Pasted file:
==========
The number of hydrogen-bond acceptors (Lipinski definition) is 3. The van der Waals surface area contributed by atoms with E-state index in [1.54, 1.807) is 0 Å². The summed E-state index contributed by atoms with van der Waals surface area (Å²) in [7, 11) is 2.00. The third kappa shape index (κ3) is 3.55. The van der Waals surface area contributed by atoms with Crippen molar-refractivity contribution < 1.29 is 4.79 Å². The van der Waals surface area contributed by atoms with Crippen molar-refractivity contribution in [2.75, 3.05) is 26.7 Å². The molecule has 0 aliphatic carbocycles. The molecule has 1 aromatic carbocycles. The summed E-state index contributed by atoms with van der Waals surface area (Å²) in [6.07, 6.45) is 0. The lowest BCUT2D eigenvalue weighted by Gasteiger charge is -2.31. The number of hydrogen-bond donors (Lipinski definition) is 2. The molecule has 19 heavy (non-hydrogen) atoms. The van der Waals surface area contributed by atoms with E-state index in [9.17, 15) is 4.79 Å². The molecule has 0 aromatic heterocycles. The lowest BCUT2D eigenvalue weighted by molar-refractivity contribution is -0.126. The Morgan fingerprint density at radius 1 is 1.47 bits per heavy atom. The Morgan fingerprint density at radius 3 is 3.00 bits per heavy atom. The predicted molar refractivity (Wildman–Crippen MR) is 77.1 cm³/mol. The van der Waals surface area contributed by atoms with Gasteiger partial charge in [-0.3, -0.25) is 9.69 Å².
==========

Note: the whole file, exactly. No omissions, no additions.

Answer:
The number of hydrogen-bond acceptors (Lipinski definition) is 3. The van der Waals surface area contributed by atoms with E-state index in [1.54, 1.807) is 0 Å². The summed E-state index contributed by atoms with van der Waals surface area (Å²) in [7, 11) is 2.00. The third kappa shape index (κ3) is 3.55. The van der Waals surface area contributed by atoms with Crippen molar-refractivity contribution < 1.29 is 4.79 Å². The van der Waals surface area contributed by atoms with Crippen molar-refractivity contribution in [2.75, 3.05) is 26.7 Å². The molecule has 0 aliphatic carbocycles. The molecule has 1 aromatic carbocycles. The summed E-state index contributed by atoms with van der Waals surface area (Å²) in [6.07, 6.45) is 0. The lowest BCUT2D eigenvalue weighted by Gasteiger charge is -2.31. The number of hydrogen-bond donors (Lipinski definition) is 2. The molecule has 19 heavy (non-hydrogen) atoms. The van der Waals surface area contributed by atoms with E-state index in [9.17, 15) is 4.79 Å². The molecule has 0 aromatic heterocycles. The lowest BCUT2D eigenvalue weighted by molar-refractivity contribution is -0.126. The Morgan fingerprint density at radius 1 is 1.47 bits per heavy atom. The Morgan fingerprint density at radius 3 is 3.00 bits per heavy atom. The predicted molar refractivity (Wildman–Crippen MR) is 77.1 cm³/mol. The van der Waals surface area contributed by atoms with Gasteiger partial charge in [-0.3, -0.25) is 9.69 Å².